It may seem a tad ironic that, as someone who advocates a society based upon voluntary peaceful coexistence, I think it’s a good thing that some people are capable of being confrontational, argumentative bastards who don’t mind insulting and offending others. No, I’m not talking about obnoxious trolls who try to shock and offend just to get attention, or because they get some demented pleasure out of bothering others. I’m talking about people willing to tell the truth even when the truth is not popular, and even when telling the truth can earn one the scorn and hatred of the general public.
It is neither brave nor useful to go around loudly telling a truth that everyone already knows. What matters—what changes the world—is people telling the truth when the rest of the world doesn’t know it, and doesn’t want to hear it. Going around today and proclaiming, “Slavery is wrong!” doesn’t require any courage or fortitude. The time to proclaim that was back when much of the world still thought that slavery was proper and legitimate, even righteous. What needs saying today is whatever truths still make people uncomfortable.
And that brings up a sort of "conflict of interests" I notice when I write for Steemit—a conflict I resolve by choosing to be a stubborn, opinionated, argumentative bastard. Allow me to explain.
How much writers get paid for what they post on Steemit depends largely upon how much other people like and appreciate their work. In that sense, it’s a sort of “popularity contest.” There’s nothing inherently wrong with that. People who write books, make movies, record albums, etc., are rewarded, not based on how much they value their OWN stuff, or upon any objective worth of their material (if there is such a thing), but upon how much OTHER people like it. However, when it comes to philosophical opinions, that can tend to create an “echo chamber” effect, where people just say whatever their audience wants to hear.
In contrast, when I write articles or give talks, I intentionally set out to make people uncomfortable, not just for the sake of being a butthead, but because if I don’t challenge someone’s pre-existing assumptions and beliefs, then they are a lot less likely to get anything out of it. Sure, they might like me more and might feel better if I say whatever they already think, but what good does that do anyone? This is why I often go out of my way to remain a pugnacious ass (intellectually speaking), skipping over all the things we might agree on, and heading right for whatever disagreements might exist between myself and my audience.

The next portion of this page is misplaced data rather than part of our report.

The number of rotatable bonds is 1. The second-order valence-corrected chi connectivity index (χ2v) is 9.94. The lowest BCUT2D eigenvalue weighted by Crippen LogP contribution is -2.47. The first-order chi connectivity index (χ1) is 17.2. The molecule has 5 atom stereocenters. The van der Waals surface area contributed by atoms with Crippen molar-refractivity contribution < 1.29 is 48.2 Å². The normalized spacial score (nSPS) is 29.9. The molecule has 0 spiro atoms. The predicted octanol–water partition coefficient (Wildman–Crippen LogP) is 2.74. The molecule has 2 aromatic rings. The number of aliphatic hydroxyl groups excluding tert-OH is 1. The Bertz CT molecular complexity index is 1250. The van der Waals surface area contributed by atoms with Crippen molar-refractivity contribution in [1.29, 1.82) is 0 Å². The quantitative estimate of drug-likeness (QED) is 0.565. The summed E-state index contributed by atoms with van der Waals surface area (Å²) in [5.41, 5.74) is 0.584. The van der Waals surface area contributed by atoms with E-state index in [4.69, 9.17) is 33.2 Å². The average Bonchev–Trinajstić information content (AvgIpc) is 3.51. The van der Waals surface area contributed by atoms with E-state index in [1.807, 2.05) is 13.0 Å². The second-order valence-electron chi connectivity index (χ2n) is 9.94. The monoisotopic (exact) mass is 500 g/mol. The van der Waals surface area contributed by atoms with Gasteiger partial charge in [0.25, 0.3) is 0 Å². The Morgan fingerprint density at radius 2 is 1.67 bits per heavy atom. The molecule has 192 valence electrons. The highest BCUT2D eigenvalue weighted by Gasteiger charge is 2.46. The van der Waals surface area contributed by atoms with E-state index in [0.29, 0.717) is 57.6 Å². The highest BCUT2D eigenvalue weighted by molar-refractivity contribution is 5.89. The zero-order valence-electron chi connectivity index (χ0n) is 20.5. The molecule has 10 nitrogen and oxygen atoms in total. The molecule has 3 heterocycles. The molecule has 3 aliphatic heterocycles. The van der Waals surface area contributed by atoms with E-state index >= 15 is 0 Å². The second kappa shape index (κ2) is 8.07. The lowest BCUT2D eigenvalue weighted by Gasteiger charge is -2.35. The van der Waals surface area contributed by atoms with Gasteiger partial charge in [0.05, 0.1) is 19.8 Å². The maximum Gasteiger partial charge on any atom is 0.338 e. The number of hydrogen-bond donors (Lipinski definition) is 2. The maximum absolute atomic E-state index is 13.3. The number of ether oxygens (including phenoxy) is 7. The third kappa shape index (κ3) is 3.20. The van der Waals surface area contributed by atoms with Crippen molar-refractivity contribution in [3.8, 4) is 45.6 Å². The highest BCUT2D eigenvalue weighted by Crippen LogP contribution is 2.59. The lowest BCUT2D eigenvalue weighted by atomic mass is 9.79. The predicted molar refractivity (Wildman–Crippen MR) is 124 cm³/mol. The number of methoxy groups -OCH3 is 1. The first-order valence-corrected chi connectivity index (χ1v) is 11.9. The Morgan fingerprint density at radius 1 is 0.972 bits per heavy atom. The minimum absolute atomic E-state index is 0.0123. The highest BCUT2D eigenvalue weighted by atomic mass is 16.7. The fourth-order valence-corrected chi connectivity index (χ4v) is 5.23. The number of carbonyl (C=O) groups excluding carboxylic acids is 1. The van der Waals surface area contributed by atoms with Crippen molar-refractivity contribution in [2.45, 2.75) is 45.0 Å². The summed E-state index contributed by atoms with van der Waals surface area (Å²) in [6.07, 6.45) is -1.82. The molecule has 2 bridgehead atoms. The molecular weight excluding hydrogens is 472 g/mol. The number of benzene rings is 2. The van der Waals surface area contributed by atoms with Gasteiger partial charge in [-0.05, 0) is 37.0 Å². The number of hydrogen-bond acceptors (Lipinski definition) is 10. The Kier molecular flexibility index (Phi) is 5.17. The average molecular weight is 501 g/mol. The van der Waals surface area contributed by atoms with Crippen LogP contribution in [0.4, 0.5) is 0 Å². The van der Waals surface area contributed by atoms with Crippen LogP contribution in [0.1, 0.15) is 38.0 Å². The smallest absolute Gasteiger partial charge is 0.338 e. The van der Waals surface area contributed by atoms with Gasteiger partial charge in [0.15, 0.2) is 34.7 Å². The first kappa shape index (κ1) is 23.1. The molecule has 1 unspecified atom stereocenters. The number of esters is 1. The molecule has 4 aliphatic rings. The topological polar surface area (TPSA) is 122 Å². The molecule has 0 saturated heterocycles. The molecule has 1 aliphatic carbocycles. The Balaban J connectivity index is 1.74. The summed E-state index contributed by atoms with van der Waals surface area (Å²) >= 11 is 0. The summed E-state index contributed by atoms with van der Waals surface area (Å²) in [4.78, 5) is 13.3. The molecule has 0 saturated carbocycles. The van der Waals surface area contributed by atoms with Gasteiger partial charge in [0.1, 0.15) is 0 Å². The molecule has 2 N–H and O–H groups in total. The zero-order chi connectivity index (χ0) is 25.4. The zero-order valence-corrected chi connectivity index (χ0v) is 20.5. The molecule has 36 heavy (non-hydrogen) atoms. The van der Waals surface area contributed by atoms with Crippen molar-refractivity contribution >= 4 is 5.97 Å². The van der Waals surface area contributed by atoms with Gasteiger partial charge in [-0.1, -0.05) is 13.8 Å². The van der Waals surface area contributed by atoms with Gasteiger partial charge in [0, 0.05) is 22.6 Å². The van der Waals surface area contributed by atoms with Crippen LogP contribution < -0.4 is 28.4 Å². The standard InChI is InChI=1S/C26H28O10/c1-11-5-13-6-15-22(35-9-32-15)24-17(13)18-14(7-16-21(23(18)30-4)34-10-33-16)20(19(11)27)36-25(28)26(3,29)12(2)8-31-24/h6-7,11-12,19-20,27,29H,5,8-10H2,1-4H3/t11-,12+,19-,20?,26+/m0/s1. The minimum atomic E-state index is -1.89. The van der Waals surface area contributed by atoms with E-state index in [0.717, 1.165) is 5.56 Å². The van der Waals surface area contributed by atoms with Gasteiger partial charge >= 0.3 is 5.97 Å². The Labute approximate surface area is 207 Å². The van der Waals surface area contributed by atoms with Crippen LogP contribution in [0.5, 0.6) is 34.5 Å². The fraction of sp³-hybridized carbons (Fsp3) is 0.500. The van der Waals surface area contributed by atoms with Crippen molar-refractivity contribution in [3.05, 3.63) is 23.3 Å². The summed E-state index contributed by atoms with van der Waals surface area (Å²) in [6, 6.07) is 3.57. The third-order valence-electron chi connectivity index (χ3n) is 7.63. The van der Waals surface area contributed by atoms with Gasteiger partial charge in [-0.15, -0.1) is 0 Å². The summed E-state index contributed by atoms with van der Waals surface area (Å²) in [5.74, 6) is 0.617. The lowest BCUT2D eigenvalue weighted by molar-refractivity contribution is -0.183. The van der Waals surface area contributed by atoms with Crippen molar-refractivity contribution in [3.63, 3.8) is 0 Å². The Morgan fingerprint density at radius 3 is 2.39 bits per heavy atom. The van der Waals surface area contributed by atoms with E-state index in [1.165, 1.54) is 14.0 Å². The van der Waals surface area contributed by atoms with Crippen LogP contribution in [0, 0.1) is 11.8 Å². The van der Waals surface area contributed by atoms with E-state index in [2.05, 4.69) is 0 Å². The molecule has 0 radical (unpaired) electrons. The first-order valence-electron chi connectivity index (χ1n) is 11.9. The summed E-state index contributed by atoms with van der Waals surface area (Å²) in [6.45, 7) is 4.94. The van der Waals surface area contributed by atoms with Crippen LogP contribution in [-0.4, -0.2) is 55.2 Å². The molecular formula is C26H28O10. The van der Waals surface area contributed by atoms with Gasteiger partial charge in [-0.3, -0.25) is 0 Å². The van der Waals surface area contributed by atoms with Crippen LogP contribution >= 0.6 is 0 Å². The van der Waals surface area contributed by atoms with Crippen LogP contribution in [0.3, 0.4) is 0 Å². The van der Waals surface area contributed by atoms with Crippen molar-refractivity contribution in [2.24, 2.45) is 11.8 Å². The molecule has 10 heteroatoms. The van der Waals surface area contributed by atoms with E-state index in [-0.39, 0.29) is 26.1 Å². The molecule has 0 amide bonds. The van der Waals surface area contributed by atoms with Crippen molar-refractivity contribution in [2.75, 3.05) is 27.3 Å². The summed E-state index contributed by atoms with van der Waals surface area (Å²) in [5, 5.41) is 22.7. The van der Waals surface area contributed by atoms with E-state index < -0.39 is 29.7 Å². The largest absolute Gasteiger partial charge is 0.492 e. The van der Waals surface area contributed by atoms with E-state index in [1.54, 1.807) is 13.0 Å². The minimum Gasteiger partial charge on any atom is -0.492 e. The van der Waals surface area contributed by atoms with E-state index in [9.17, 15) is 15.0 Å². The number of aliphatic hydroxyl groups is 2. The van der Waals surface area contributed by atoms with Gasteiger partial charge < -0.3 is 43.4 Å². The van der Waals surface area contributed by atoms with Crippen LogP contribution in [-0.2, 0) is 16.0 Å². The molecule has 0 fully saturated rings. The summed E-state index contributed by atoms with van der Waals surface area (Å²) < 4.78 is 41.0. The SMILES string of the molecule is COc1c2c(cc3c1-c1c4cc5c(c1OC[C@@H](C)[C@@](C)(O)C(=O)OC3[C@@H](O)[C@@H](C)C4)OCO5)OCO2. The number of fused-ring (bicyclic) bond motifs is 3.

(Incidentally, even if I’m wrong about something, it can still be better to try to find areas of disagreement. If nothing else, it gives the other person practice at explaining and arguing their position. I know that my own understanding of things has greatly benefited from having to articulate them, and logically support them, when arguing against others who had conflicting beliefs.)
Even in a free society, there will still be ways in which people are rewarded for speaking about “safe” topics that the majority will approve of, and punished for undermining people’s paradigms and going beyond their comfort zones. But if you want to see the nauseating results of what happens when someone tailors and waters down his message in the hopes of pleasing everyone—or as many people as possible—you need look no further than politics: a huge substance-free parade of empty suit puppets spewing whatever vague, meaningless, feel-good tripe might dupe the moronic majority into supporting them.
Many people have rightly pointed out that, despite having accumulated a somewhat significant audience that listens to what I say, I have been remarkably bad at monetizing my efforts and achieving financial success. I don’t pretend that this is the result of altruism or generosity on my part. Instead, it’s at least partly because I would rather tell the truth and be hated than tell a lie and be loved. (It's also because I'm just a crappy businessman.)
Having been an anarchist for twenty years now, I’ve had quite a bit of practice at saying things that make a lot of people despise me. (I still want a tee-shirt that says, “I was an anarchist before it was cool!”) Yes, I very much appreciate being appreciated. But if I have to change my message even one inch away from what I see as the truth in order to get that appreciation, then it’s not worth it.
Obviously I am not the only one who feels that way. There are a hell of a lot of people who have paid a higher price than I have for sticking by their principles, in both word and deed. I am extremely grateful such people exist. And if you, as a Steemit reader, are one of them, I would issue this invitation/challenge: think of something that you strongly believe in, but which you think most people will not want to hear… and then post an article about it—the best one you can write.
In the long run, there is an advantage to having such an outlook. Yeah, you may be broke, and possibly despised by everyone you know, but at least people will know that you are genuine, that you say what you think, and that your soul is not for sale. Now pardon me while I go try to compose a new article to make people existentially uncomfortable.